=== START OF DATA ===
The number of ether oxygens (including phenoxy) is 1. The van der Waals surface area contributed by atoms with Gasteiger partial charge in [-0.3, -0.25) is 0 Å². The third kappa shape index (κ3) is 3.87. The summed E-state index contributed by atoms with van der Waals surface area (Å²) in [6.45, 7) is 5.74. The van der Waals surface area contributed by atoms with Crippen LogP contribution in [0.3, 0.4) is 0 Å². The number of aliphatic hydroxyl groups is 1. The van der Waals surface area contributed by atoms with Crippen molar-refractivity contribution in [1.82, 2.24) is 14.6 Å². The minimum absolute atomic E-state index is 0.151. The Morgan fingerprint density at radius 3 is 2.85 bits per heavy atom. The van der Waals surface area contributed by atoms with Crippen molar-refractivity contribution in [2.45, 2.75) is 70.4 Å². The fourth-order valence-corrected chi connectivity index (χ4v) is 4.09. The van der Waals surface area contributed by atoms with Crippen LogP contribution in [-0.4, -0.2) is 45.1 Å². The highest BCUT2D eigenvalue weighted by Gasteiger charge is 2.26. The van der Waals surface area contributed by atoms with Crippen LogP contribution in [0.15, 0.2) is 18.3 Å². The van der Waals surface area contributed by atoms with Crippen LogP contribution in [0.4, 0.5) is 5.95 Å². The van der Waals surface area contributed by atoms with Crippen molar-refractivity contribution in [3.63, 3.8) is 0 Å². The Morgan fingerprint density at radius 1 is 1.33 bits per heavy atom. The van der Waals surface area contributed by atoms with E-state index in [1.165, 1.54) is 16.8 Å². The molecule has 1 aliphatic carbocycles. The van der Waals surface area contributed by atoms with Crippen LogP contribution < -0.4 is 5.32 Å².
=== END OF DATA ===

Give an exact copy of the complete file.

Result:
The number of ether oxygens (including phenoxy) is 1. The van der Waals surface area contributed by atoms with Gasteiger partial charge in [-0.3, -0.25) is 0 Å². The third kappa shape index (κ3) is 3.87. The summed E-state index contributed by atoms with van der Waals surface area (Å²) in [6.45, 7) is 5.74. The van der Waals surface area contributed by atoms with Crippen LogP contribution in [0.3, 0.4) is 0 Å². The number of aliphatic hydroxyl groups is 1. The van der Waals surface area contributed by atoms with Crippen molar-refractivity contribution in [1.82, 2.24) is 14.6 Å². The minimum absolute atomic E-state index is 0.151. The Morgan fingerprint density at radius 3 is 2.85 bits per heavy atom. The van der Waals surface area contributed by atoms with Crippen molar-refractivity contribution in [2.45, 2.75) is 70.4 Å². The fourth-order valence-corrected chi connectivity index (χ4v) is 4.09. The van der Waals surface area contributed by atoms with Crippen LogP contribution in [-0.4, -0.2) is 45.1 Å². The highest BCUT2D eigenvalue weighted by Gasteiger charge is 2.26. The van der Waals surface area contributed by atoms with Crippen LogP contribution in [0.15, 0.2) is 18.3 Å². The van der Waals surface area contributed by atoms with Crippen LogP contribution in [0.4, 0.5) is 5.95 Å². The van der Waals surface area contributed by atoms with Crippen molar-refractivity contribution in [3.63, 3.8) is 0 Å². The Morgan fingerprint density at radius 1 is 1.33 bits per heavy atom. The van der Waals surface area contributed by atoms with E-state index in [1.165, 1.54) is 16.8 Å². The molecule has 1 aliphatic carbocycles. The van der Waals surface area contributed by atoms with Crippen LogP contribution < -0.4 is 5.32 Å².